Then there’s caring for children: In 2015, fathers reported spending, on average, seven hours a week on childcare. That’s almost triple the amount of time they spent on the kids back in 1965, but they’ve got a long way to go before they catch up with their wives: Mothers spent an average of about 15 hours a week caring for the kids in 2015.
“The thing is, once women give themselves permission to let go of all the responsibility, they’re usually surprised at how much their husbands do pick up the slack. They might be annoyed that he doesn’t do it the same way she does, but it does get done."”
In a culture that encourages women to “lean in” at work, we’ve also discussed why we don’t ask men to lean in a bit more at home to balance things out. We don’t, in part, because women have been taught to accept their duties and not rock the boat with their partners. And far too many women think, “If I don’t do it, it will never get done,” said Aaron Anderson, a couples therapist in Denver.
“The thing is, once women give themselves permission to let go of all the responsibility, they’re usually surprised at how much their husbands do pick up the slack,” Anderson told us. “They might be annoyed that he doesn’t do it the same way she does, but it does get done, and they end up appreciating their spouses more.”
Indeed, sometimes allowing things to fall apart a bit ― dishes left in the sink, laundry undone ― is a necessary catalyst for change in a marriage, LaMotte said.
“If the over-performing spouse can tolerate refusing to pick up the fallen pieces, the under-performing spouse will almost always function up to the emotional task at hand,” she said. “It’s not easy, but allowing things to fall apart is often the blueprint for authentic change.”
Of course, you can’t let the needs of your crying baby fall to the wayside in the same way you can ignore the pile of trash building up in the kitchen. Most women don’t want to micromanage or dictate a “honey-do” list for their spouses, either. They want a partner with initiative, someone who will schedule the kids’ orthodontist appointments or snuggle them to sleep at night without having to be asked.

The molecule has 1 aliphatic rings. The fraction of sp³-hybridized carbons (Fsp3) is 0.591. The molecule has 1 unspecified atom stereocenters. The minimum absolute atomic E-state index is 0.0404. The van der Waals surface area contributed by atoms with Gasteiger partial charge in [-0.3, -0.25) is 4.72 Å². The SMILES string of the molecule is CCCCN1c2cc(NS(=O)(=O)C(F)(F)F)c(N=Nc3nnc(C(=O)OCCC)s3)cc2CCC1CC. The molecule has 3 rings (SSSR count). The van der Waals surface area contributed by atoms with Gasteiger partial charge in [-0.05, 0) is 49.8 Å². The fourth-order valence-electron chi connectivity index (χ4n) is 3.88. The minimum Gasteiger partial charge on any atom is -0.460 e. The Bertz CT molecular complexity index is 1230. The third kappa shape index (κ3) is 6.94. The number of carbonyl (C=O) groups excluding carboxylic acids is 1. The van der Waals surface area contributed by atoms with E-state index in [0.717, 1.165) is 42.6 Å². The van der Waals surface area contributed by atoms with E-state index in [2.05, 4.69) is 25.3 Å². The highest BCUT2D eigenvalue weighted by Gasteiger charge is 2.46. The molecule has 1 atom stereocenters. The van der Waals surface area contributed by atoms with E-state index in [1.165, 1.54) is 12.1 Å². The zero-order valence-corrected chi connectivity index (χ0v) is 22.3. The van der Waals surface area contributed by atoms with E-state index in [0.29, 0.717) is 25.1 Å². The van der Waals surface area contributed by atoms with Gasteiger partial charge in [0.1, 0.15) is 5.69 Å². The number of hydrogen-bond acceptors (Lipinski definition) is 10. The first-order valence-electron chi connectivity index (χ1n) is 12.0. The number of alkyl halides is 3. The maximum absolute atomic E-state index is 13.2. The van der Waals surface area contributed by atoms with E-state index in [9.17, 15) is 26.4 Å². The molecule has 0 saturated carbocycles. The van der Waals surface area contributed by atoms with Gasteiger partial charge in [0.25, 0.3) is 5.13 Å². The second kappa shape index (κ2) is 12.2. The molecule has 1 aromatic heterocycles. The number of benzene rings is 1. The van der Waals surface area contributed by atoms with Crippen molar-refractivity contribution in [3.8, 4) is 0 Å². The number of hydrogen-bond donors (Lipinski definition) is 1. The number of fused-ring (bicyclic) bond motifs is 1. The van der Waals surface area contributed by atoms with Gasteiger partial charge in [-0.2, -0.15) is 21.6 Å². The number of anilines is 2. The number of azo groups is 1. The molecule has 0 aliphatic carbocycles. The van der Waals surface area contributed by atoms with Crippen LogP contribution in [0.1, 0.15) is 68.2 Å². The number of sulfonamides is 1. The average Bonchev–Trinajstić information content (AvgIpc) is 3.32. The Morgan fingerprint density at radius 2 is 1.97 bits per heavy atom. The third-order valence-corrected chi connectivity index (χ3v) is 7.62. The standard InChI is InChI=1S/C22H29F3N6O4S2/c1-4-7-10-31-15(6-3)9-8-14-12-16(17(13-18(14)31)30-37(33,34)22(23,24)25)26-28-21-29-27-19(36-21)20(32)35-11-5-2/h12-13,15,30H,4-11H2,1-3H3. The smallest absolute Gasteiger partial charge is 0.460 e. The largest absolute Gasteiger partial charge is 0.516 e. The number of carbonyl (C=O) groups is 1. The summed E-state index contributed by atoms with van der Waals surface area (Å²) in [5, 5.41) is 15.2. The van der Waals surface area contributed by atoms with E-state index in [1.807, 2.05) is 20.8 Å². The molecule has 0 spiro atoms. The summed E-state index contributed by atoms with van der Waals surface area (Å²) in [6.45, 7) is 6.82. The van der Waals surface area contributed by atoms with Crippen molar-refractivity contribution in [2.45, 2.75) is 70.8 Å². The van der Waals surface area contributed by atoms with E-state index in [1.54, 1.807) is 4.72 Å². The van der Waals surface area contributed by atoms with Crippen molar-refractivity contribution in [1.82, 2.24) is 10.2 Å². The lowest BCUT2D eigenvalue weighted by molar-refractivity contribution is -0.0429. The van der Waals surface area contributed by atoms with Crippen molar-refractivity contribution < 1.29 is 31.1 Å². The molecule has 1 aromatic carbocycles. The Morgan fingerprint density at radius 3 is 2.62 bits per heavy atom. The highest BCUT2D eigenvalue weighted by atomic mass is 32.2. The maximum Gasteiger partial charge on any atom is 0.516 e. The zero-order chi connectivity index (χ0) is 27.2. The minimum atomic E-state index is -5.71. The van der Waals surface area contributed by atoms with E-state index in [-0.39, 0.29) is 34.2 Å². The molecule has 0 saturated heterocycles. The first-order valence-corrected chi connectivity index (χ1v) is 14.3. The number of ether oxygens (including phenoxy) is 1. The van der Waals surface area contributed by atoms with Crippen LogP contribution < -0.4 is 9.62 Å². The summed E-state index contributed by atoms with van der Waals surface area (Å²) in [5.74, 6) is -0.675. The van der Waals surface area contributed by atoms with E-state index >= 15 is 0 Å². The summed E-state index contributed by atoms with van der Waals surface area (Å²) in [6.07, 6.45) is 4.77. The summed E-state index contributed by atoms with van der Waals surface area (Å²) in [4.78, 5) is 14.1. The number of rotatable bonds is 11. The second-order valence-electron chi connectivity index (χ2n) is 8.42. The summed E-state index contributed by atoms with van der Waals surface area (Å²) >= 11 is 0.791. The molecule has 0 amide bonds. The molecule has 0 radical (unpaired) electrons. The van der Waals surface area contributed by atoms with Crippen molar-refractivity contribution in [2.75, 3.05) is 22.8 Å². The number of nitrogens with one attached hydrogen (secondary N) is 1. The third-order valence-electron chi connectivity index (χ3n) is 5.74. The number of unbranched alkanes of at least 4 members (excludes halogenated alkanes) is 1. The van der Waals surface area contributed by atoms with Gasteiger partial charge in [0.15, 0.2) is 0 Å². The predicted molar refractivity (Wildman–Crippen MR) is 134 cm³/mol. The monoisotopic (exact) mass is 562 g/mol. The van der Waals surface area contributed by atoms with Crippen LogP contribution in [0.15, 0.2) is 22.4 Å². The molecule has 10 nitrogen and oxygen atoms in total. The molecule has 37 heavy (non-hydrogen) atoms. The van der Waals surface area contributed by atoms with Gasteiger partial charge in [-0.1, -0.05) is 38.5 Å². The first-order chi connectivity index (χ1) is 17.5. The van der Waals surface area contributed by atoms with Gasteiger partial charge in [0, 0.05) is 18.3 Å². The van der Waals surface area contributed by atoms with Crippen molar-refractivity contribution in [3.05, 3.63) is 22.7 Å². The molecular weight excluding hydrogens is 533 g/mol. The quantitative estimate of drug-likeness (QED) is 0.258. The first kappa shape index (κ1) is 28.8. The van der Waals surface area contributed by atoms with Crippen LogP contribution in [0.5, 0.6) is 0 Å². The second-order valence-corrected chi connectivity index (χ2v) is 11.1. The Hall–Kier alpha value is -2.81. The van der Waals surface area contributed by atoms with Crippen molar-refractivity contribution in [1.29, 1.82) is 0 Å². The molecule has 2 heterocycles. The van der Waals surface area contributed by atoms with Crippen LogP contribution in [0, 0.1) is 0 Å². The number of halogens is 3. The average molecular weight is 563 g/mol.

But for any lasting change to be made, both partners need to accept that they may have drastically different approaches to housework. Though most men genuinely want to help around the house, they worry about doing a subpar job, said J.D. Moyer, a married science fiction writer from Oakland, California, who has written about emotional labor in the past.
“My wife and I have both learned to explicitly ask for praise and acknowledgement when we get something done."”
After being married 21 years and having one daughter, Moyer and his wife Kia have worked out most of the kinks of household labor. Shared online docs ― like a shared Evernote grocery list ― take the guesswork out of what needs to be accomplished. And simply recognizing a job well done works wonders too, he said.
“My wife and I have both learned to explicitly ask for praise and acknowledgement when we get something done,” Moyer said. “It’s kind of silly to say, ‘Hey, come take a tour of the clean kitchen!’ but it beats feeling unappreciated and resentful.”
Reeves Poynter also stressed the importance of being an observant, active participant in your household.
“You have to look. Look at your house, your children, your spouse and see their splendors and their failures,” she said. “Look for the chances to help before anyone asks. Look for the moments to say ‘I see you.’”
Once you’re in the practice of actively looking, don’t let yourself slip back into disinterest or disregard.
“Never look the other way,” she said. “Never stop looking with your eyes and with your heart.”